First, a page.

Board also seeks flexibility from state in letter.
The Humboldt County Board of Supervisors took several actions Tuesday to aid struggling cannabis farmers facing a flooded market and falling cannabis prices throughout the state.
The board directed county staff to provide more time for cultivators to pay taxes related to Measure S, the county’s commercial marijuana cultivation tax, and to implement Measure S tax incentives for water storage and renewable power. Supervisors also agreed to send a letter to the state asking for “regulatory changes to allow licensed cultivators to keep their license active and reduce their cultivation area,” as stated in the staff report.
Humboldt County Planning and Building Director John Ford said the county’s Cannabis Ad Hoc Committee has held several meetings with the cannabis community to identify primary issues and potential solutions within the industry.
“The biggest issues that they identified relate to the payment of major taxes and the cost of installing improvements,” he said. “Those improvements come in two forms: county-required improvements and also improvements required by lake and streambed alteration agreements that are often required as part of projects.”
Ford noted that the county will often extend deadlines for cultivators if they can demonstrate that there is progress being made on the improvements.
“The California Department of Fish and Wildlife has expressed an extreme willingness to work with cultivators to extend the timeframe for installation of those improvements provided that people are working towards completing that work,” he added. “The key thing — and I really want to say this so everybody hears it — is it really demands that there is communication. Just like with the county, it’s important to communicate with (Fish and Wildlife).”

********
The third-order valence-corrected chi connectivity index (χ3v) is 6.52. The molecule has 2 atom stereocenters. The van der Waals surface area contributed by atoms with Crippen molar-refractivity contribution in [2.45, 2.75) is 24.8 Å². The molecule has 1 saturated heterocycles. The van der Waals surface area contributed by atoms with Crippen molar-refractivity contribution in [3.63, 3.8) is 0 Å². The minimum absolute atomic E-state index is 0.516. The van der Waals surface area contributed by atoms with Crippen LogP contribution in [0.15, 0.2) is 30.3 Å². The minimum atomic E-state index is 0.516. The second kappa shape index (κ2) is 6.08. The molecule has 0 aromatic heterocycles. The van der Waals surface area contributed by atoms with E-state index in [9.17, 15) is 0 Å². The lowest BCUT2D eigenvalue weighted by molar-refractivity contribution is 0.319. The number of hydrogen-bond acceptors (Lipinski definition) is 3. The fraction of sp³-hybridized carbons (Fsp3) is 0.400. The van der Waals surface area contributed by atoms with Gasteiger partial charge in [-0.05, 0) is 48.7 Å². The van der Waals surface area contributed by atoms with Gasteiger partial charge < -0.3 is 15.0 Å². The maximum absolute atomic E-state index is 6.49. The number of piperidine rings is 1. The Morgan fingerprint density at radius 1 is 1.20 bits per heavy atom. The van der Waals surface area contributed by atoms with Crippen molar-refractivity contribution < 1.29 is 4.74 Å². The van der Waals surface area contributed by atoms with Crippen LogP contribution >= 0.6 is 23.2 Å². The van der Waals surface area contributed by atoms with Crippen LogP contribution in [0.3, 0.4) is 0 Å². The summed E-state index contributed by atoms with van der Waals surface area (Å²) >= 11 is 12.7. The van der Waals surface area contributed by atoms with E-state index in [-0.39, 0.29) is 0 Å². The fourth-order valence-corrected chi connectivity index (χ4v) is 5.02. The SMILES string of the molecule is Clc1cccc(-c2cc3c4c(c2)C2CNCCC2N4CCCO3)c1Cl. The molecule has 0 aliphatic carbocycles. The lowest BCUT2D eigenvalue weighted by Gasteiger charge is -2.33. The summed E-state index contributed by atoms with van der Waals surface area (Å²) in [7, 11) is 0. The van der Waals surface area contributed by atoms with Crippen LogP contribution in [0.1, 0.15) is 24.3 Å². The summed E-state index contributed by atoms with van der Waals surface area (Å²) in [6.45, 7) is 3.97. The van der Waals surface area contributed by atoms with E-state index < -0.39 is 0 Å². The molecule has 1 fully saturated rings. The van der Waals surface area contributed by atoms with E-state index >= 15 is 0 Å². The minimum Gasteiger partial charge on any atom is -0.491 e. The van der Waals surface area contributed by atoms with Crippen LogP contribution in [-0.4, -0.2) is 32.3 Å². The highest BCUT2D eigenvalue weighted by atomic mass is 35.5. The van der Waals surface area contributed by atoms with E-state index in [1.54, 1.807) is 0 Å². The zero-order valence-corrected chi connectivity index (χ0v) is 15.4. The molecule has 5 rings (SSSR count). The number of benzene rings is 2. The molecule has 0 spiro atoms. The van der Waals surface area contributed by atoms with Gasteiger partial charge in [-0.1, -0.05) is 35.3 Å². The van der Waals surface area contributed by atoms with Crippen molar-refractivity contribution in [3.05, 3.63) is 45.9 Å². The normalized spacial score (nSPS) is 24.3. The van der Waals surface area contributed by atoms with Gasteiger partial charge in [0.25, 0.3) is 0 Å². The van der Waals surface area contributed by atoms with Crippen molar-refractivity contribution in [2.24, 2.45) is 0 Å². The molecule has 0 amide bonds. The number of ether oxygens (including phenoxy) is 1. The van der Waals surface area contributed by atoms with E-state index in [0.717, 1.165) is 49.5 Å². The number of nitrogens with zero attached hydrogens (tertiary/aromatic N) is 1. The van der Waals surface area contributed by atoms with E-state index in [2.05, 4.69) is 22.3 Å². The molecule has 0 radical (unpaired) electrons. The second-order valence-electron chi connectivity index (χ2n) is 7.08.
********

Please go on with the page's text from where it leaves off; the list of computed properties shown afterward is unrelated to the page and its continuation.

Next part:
Cannabis cultivators also raised concern for State Department of Cannabis Control requirements and “the inability to allow fallowing or reduction in cultivation area without running the risk of losing their cultivation licenses,” Ford said.
The draft letter to the Department of Cannabis Control notes that “Humboldt County has experienced success in allowing cultivators to reduce their cultivation area by declaring their intention prior to the cultivation season.”
“Allowing such an incentive provides the ability for cultivators to reduce cultivation in response to market conditions, environmental conditions (drought, wildfire) or other factors (family health) without having the fixed overhead of annual state costs associated with a license,” the letter stated. “This allows cultivators to make better decisions about how to position their product in the marketplace or in response to other factors, rather than being incentivized to maximize cultivation area.”
Turning to the board, 2nd District Supervisor Michelle Bushnell noted that “while it looks like we’re going overboard for the cannabis community,” cultivators have not had access to federal COVID-19 relief funding, further exacerbating financial impacts to the industry.